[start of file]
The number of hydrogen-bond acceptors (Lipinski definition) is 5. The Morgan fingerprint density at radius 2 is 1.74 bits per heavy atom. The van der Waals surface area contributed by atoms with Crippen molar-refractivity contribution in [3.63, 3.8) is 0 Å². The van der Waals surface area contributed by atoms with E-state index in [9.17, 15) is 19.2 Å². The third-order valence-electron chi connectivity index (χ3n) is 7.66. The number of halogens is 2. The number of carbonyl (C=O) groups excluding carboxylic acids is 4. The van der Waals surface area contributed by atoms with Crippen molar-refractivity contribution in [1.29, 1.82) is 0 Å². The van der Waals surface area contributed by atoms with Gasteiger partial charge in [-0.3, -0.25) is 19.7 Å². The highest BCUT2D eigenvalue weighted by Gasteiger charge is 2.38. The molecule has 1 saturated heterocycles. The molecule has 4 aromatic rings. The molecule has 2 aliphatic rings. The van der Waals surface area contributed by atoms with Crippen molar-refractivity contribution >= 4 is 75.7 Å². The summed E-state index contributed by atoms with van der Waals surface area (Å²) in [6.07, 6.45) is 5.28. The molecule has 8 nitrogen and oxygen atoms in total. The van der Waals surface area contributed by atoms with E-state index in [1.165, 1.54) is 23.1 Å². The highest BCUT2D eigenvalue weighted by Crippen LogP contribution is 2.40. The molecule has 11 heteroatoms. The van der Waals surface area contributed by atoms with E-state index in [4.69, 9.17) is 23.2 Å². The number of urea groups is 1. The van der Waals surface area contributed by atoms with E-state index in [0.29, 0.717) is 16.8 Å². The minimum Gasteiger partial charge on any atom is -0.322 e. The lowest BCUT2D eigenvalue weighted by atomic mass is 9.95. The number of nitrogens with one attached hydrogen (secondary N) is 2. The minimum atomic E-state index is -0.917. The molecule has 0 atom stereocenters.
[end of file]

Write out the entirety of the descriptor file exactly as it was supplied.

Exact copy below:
The number of hydrogen-bond acceptors (Lipinski definition) is 5. The Morgan fingerprint density at radius 2 is 1.74 bits per heavy atom. The van der Waals surface area contributed by atoms with Crippen molar-refractivity contribution in [3.63, 3.8) is 0 Å². The van der Waals surface area contributed by atoms with E-state index in [9.17, 15) is 19.2 Å². The third-order valence-electron chi connectivity index (χ3n) is 7.66. The number of halogens is 2. The number of carbonyl (C=O) groups excluding carboxylic acids is 4. The van der Waals surface area contributed by atoms with Crippen molar-refractivity contribution in [1.29, 1.82) is 0 Å². The van der Waals surface area contributed by atoms with Gasteiger partial charge in [-0.3, -0.25) is 19.7 Å². The highest BCUT2D eigenvalue weighted by Gasteiger charge is 2.38. The molecule has 1 saturated heterocycles. The molecule has 4 aromatic rings. The molecule has 2 aliphatic rings. The van der Waals surface area contributed by atoms with Crippen molar-refractivity contribution >= 4 is 75.7 Å². The summed E-state index contributed by atoms with van der Waals surface area (Å²) in [6.07, 6.45) is 5.28. The molecule has 8 nitrogen and oxygen atoms in total. The van der Waals surface area contributed by atoms with E-state index in [1.165, 1.54) is 23.1 Å². The highest BCUT2D eigenvalue weighted by Crippen LogP contribution is 2.40. The molecule has 11 heteroatoms. The van der Waals surface area contributed by atoms with E-state index in [4.69, 9.17) is 23.2 Å². The number of urea groups is 1. The van der Waals surface area contributed by atoms with E-state index in [0.29, 0.717) is 16.8 Å². The minimum Gasteiger partial charge on any atom is -0.322 e. The lowest BCUT2D eigenvalue weighted by atomic mass is 9.95. The number of nitrogens with one attached hydrogen (secondary N) is 2. The minimum atomic E-state index is -0.917. The molecule has 0 atom stereocenters.